• Formatting for the different eBook publishers
  • #Twenty-Five: Becoming a Bestseller by Terri Reid talks about how to become a best-selling author. I so enjoyed this section that I went to Amazon and bought the first book in her series, Loose Ends (A Mary O'Reilly Paranormal Mystery), and I checked out her Web site and fan blog. She is a special interest to me since the series I'm working on is a paranormal mystery.
There are many more great stories that I haven't hit on here and all are excellent stories of how each author started out, how they're making money, step-by-step instructions, and some were about what not to do. There are also amazing sections on marketing your books. This is a 200 plus page book. If you're an author thinking about self-publishing, and you haven't read this book, it is a must read and it is FREE on Amazon.

Yesterday, I finished reading SELF PUBLISHING: How To Make Money Online By Self Publishing Ebooks On Amazon TODAY! by Abraham Falls. This is another must read for authors thinking about self-publishing. It's a shorter book that I read during breaks and during my lunch time at work for two days. This is an excellent, informative book with great resources. I found it for FREE about 3 days ago but it is now $0.99 on Amazon.

Mr. Falls starts out by informing you why Amazon is the best place to start publishing your book. From there he hits on the marketing aspect of choosing a niche and using the right keywords. Chapter 3 is about the content. Do you want to write it yourself or outsource it? I was thinking, outsourcing? Why would I want to do that?But then he made a very good point. Outsourcing would be a good way to have someone research a topic for you. He also gives sources for cheap outsourcing and explains what he does.  Should you edit your own book or do should you hire an editor?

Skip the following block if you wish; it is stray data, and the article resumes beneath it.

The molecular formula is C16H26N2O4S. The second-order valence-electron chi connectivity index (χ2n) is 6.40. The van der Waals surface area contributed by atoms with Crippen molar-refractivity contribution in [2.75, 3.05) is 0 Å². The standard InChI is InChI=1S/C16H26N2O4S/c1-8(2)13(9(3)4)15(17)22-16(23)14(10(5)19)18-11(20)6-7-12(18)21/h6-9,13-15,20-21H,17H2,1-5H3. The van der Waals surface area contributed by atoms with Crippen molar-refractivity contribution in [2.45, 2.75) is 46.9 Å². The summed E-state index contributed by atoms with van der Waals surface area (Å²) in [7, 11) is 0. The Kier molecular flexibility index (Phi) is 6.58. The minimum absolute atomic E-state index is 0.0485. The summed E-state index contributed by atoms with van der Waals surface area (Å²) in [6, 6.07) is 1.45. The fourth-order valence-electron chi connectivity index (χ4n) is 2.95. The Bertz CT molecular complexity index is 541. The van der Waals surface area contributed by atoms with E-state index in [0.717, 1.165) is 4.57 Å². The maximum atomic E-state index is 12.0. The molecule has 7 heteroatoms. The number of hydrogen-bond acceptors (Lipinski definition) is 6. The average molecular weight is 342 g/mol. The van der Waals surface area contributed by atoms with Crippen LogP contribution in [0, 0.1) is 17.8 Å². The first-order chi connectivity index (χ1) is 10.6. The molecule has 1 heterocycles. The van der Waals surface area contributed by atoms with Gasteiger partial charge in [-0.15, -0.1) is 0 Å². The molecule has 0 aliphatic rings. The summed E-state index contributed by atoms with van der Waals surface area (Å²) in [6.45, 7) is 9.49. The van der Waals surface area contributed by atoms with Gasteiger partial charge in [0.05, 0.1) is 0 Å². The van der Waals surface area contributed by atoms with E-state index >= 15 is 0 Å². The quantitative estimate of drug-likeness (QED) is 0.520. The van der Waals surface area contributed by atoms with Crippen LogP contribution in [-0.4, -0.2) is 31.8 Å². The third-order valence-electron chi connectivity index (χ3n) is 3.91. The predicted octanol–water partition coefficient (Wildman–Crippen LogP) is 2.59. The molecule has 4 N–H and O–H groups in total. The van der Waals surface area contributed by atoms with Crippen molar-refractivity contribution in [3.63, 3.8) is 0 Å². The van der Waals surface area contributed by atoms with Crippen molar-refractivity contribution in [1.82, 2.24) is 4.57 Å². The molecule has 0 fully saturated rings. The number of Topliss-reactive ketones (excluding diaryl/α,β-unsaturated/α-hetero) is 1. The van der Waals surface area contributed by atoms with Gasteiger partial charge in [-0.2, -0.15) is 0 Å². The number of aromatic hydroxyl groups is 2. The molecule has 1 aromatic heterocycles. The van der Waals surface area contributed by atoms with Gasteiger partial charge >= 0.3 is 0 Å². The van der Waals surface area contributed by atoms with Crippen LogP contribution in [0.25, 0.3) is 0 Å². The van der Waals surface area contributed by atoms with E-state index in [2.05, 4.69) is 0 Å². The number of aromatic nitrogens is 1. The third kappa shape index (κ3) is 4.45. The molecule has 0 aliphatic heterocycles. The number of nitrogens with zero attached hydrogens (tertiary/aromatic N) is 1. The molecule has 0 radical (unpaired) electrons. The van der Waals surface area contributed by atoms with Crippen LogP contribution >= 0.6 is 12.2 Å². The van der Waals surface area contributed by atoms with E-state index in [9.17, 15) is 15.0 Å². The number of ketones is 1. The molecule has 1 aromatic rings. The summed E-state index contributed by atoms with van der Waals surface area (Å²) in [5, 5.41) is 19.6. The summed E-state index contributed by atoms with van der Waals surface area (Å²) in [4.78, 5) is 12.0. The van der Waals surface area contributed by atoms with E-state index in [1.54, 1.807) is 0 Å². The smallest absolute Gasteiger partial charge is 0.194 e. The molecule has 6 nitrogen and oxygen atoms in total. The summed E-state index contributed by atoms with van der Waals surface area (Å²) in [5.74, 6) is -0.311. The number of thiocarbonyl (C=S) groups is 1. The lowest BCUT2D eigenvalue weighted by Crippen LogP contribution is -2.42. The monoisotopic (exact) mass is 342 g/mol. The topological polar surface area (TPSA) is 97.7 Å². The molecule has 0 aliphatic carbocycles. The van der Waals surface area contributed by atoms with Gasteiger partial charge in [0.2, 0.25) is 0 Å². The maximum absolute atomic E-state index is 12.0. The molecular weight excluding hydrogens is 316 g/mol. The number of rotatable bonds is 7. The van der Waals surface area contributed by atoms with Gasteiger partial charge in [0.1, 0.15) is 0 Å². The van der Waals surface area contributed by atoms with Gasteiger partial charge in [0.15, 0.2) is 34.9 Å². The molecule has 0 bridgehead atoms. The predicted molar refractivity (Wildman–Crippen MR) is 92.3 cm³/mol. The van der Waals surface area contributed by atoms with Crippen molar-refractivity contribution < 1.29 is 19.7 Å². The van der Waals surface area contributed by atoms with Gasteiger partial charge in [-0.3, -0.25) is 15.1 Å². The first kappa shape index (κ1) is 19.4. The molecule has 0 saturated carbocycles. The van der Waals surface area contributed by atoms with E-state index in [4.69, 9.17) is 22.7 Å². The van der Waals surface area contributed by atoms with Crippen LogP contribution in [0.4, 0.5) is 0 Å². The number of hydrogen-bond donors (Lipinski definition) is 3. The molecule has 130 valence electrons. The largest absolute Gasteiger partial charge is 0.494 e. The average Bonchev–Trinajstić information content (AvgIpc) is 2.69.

Chapter 4 covers the subject of cover art. Do you want to do it yourself or outsource it? He gives resources for both. Chapter 5 is all about Creating a Title That Sells, Chapter 6 has instruction on publishing on KDP, Chapter 7 is a more detailed chapter on marketing, Chapter 8 is about promoting within the book, Chapter 9 is about Mr. Falls' secret to success, and Chapter 10 gives you tips for long-term success. If that isn't enough, there are more resources--FREE BONUSES--to help you get started.

So, what do you think about authors who self-publish or what do you think about self-publishing if you are an author? I believe it is a great idea. I would definitely need an editor, but the rest I think I can do myself. However I would love someone to provide research information for me.


Elizabeth Delisi said...

Wow, you've done a lot of research, Kim! I feel a little guilty taking advantage of it. ;-)

Elizabeth Delisi said...
This comment has been removed by a blog administrator.
Elaine Hopper said...

Self-publishing is certainly worth some serious thought.

Kim Cox said...

No problem, Liz! I did the research for everyone to take advantage of it.

Kim Cox said...

Elaine, I agree!